Q. My wife and I do not know what to do about our daughter's rebelling. She refuses to do anything that we ask her to do. She has been caught drinking, smoking cigarettes, shoplifting, and possibly using drugs. We do not want to drive her away, but we feel very strongly about these issues. I am an R.N. and my wife is a teacher.
I can empathize totally with you
on this one. I have a child who engaged in all the behaviors you describe. For a while I became very ego-involved. I was very concerned about what people would think about the "son" of the author of Positive Discipline. For a short while, I threw the books out the window and became very controlling and punitive (the opposite of all I write and lecture about).Of course, things got worse.
Fortunately, I went to a workshop
given by my colleague, Lynn Lott. I knew she could help me get "back on track," so I asked her to write a book with me. I knew that if I could make things work for me, I could share these ideas with others. The resulting book is "Positive Discipline for Teenagers". I am pleased to tell you that, even though it wasn't easy, the concepts we talk about in this book were very effective. My formerly rebellious son (it got so bad he went into a drug treatment program) is about to graduate with a degree in mechanical engineering.
Of course, I can't relate the whole book here, but I will give you a few hints:
I'm not trying to make
light of rebellion. There is healthy rebellion and unhealthy rebellion. Often parents can't tolerate even healthy rebellion (such as the clothes they wear, their sullen attitudes, their lack of interest in spending time with the family, messy rooms, hours on the phone, etc.) and push their kids into more destructive rebellion because of parental disapproval, control, and punishment.Children usually come back to most of their parents' values if they have been treated with kindness, firmness, and faith in their ultimate goodness during their rebellion.
- Control and punishment do not
work with teenagers. As parents,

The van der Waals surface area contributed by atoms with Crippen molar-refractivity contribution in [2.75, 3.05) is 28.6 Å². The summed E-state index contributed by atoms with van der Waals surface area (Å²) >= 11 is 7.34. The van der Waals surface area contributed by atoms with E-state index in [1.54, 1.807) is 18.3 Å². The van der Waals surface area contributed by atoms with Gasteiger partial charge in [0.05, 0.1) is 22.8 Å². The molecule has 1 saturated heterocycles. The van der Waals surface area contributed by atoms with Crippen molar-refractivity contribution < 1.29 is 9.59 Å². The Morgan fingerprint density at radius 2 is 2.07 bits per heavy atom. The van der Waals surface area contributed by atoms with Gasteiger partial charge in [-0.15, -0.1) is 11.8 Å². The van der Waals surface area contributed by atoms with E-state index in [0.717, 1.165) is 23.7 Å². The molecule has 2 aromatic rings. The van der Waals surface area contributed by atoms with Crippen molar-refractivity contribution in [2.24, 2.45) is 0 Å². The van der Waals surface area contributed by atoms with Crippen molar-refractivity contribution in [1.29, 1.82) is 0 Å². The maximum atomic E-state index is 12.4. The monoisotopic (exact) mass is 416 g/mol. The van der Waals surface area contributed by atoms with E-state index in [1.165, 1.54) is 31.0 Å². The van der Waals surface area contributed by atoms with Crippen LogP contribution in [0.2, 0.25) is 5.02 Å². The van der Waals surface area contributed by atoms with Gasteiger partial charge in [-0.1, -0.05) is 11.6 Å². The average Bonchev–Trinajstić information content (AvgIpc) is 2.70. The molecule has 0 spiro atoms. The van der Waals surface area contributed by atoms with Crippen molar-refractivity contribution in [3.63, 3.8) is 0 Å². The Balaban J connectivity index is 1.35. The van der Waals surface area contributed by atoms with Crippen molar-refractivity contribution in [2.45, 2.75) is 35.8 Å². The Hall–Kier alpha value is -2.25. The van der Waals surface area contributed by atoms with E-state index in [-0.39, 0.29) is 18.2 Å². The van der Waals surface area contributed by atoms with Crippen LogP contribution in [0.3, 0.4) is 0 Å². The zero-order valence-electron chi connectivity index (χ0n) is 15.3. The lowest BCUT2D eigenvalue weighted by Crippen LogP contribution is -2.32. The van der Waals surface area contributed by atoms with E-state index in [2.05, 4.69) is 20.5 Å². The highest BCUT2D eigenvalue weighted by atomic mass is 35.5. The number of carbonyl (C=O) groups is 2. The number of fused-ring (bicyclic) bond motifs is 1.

we get very scared when we see the dangers
in the world for teenagers. We are fearful that
our rebellious children will ruin their lives
forever. When we try to stop the rebellion through
control and punishment, even though we
have good intentions, we only make things worse. Control
invites rebellion either overt or covert.
- Many people think the only
alternative to control and punishment is
permissiveness.Permissiveness is not healthy for
children nor for adults.
- Demonstrate kindness and firmness at
the same time. Kindness translates to conveying a
feeling of unconditional love to your child.
Firmness with teenagers often means deciding what
YOU will do instead of what you will try to make
THEM do. (At one point, I said to my son,"If you go to
jail, I will love you and I will bring you cookies;
but I will not bail you out.")
- Have faith in your child and her ultimate goodness
and her ultimate ability to work things out.Teach her
that mistakes are wonderful opportunities to
learn and that it is never too late to learn.
Let your know about your love and your concerns
(without lecturing), and let her know you are
there to listen if she ever feels like talking. Then
LISTEN if she takes you up on it.
- Have family meetings or joint
problem-solving sessions. During this time, identify problems,
and brainstorm on solutions that work
for everyone by mutual agreement. If your
daughter refuses to cooperate in joint problem-solving,
that is a sign of an extremely damaged relationship.
Sometimes you need to stop dealing
with problems until you can build the relationship by conveying
unconditional love. If you can't purchase
a copy of "Positive Discipline for Teenagers," I
strongly suggest you try to find it in a library and
read Chapter 15, "Time That Counts." Lynn and
I believe that if people would read that chapter and
"get it," the rest of the book would be
- Learn to let go without abandoning. We wish
we could get parents of teens to understand that by
this age control is too late. The more
parents control, the more teenagers sneak around.When
you give up control, and get across the message
of unconditional love, then you can still have
- Focus on long-range parenting
results instead of short-term control. Rebellion is the job of teenagers it is called individuation. Individuation means trying to find out who they are separate from their parents. How can they find out if they don't question parental rules and values? We know many teenagers who did not rebel when they were at home, but "party" like crazy when they get into college. Others never rebel and become "approval junkies." Approval junkies have lost their sense of self and spend their lives trying to prove their worth by pleasing others.
I know what a difficult time this is for you. It is hard to watch our children do things we know are not good for them. Hopefully you made a few mistakes of your own when you were a teenager and you turned out all right, didn't you? Remember those days and show understanding and faith.
I wish you the best.